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The scheme to register indentured servants in Bristol was never exactly what it pretended to be. Instead of offering genuine protection for boys, maids, and other persons who might be spirited beyond the seas by the rogues who plied the servant trade, it sought to control the commercial activities of the numerous men and women, some of them religious and political radicals, who pursued profit in the American colonies. The entries in the Register responded as much to the fortunes of politics as to the economics of trade and agriculture. Since Bristol was a commercial city whose very social structure and social geography rested on its role as a major port, its community life was dominated by its connections with distant markets on the continent and in the Atlantic. Its politics and its economy had been inextricably intertwined ever since it received its first grants of privileges in the twelfth century, if not before.[112] This meant that the exercise of power never took a single form. Those who contested for command of the city’s markets also vied for control of its government and of its rituals and symbols, sacred and profane. Political strife centered on the regulation of trade and manufacture, which in turn became the means to enhance economic power and advance an ideology. As Bristol’s commerce with America increased in importance during the middle and late seventeenth century, not surprisingly it became the arena within which these battles for local domination were fought.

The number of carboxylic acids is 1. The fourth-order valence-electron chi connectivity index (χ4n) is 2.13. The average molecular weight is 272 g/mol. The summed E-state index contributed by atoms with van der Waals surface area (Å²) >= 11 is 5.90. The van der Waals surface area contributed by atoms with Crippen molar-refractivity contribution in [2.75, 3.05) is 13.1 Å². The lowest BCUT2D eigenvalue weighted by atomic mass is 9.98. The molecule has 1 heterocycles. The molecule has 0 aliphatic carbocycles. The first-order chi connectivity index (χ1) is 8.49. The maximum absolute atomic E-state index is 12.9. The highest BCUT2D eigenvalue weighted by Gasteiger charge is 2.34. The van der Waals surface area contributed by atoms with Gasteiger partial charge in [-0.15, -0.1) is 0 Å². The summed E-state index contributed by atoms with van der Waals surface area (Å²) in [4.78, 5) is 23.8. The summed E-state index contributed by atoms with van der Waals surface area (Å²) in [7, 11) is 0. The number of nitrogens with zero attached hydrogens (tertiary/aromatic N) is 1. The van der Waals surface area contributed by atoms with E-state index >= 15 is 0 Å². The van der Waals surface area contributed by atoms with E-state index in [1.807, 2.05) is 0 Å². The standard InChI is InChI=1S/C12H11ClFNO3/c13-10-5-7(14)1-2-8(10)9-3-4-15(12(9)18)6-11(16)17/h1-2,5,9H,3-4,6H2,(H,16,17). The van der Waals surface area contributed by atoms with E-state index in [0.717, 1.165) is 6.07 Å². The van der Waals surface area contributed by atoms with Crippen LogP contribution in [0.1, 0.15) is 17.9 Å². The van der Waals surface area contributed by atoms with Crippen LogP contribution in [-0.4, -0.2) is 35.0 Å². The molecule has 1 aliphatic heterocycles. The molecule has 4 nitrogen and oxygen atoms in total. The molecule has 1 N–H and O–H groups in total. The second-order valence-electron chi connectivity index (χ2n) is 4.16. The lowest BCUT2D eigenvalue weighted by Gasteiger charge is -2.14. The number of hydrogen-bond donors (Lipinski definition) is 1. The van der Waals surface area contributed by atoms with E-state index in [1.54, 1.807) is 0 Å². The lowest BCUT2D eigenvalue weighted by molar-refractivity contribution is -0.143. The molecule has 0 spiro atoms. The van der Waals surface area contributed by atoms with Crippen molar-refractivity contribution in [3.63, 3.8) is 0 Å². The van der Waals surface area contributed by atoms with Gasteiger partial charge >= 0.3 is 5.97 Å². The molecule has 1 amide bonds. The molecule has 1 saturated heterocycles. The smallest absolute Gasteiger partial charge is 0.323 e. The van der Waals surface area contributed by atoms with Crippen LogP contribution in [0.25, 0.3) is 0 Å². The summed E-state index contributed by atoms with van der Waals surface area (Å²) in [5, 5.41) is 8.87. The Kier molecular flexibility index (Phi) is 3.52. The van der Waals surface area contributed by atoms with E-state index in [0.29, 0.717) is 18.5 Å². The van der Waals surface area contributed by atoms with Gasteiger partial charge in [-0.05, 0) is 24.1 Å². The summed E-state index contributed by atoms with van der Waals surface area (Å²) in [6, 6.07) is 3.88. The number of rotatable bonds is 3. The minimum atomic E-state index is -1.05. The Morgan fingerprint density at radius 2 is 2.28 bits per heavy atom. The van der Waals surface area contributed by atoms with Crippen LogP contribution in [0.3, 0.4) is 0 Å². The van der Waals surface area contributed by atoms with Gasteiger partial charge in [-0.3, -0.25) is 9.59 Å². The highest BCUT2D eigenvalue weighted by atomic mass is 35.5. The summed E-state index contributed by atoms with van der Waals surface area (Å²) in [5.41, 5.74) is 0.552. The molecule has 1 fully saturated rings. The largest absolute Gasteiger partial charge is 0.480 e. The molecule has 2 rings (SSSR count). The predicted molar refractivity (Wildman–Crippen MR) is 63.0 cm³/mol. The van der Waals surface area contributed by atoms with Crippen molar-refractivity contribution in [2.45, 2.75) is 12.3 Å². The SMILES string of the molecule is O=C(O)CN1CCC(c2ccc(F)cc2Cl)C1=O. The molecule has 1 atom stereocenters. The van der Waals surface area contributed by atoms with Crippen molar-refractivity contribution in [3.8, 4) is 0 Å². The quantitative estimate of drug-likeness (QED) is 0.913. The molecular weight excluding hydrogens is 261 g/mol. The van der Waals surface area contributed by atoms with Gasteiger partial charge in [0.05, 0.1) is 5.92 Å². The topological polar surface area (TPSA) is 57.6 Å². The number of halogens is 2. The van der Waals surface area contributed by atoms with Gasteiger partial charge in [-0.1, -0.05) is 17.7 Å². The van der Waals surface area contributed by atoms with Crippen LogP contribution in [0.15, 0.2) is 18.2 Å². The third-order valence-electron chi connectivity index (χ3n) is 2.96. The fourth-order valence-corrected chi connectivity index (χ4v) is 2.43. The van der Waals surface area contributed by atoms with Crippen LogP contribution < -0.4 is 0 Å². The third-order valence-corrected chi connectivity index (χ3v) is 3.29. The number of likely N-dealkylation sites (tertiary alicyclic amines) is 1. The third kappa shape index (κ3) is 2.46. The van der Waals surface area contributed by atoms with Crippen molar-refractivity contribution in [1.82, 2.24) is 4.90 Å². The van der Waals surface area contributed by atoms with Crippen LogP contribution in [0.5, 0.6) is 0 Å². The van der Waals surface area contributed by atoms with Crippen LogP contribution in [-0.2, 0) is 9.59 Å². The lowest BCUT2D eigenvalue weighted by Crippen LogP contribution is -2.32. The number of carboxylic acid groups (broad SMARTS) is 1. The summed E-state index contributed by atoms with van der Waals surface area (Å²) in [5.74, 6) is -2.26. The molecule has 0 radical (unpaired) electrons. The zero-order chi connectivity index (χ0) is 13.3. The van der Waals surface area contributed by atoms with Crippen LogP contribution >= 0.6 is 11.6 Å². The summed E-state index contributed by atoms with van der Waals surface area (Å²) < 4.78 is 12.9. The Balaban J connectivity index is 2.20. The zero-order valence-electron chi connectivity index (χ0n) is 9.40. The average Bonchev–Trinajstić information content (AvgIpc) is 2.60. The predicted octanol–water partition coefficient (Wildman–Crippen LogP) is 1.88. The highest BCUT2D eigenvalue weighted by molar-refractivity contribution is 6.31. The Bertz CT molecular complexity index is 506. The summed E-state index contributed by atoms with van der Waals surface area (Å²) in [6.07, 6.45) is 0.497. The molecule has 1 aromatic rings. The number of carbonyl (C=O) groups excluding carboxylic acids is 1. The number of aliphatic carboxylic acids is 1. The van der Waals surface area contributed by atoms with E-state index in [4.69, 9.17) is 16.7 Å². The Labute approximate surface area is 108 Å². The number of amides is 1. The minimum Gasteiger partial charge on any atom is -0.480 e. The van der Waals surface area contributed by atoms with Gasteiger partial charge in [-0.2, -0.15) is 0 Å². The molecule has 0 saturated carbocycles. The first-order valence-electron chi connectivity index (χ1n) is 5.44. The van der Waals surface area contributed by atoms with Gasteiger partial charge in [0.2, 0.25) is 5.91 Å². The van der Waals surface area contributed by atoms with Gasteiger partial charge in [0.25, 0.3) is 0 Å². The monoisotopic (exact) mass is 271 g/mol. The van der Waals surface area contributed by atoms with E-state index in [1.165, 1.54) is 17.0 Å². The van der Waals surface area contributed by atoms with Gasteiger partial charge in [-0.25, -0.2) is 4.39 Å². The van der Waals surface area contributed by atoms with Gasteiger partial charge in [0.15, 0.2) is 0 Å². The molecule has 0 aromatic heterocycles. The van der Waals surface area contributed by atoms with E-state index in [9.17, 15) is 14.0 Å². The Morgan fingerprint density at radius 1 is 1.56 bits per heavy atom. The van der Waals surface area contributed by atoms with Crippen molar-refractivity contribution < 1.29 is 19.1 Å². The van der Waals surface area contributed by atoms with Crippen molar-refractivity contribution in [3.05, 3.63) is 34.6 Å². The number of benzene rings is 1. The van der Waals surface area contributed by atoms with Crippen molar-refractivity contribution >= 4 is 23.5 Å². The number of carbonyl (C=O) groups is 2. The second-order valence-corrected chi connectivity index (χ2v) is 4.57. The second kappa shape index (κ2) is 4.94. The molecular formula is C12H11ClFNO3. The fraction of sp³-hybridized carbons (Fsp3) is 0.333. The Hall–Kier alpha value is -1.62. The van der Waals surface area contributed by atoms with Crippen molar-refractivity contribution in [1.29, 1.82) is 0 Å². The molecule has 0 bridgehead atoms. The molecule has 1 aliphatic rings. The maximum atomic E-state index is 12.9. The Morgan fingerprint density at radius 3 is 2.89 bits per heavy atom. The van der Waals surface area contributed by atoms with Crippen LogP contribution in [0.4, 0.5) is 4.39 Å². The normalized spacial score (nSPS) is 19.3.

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Registering the Pilgrimage
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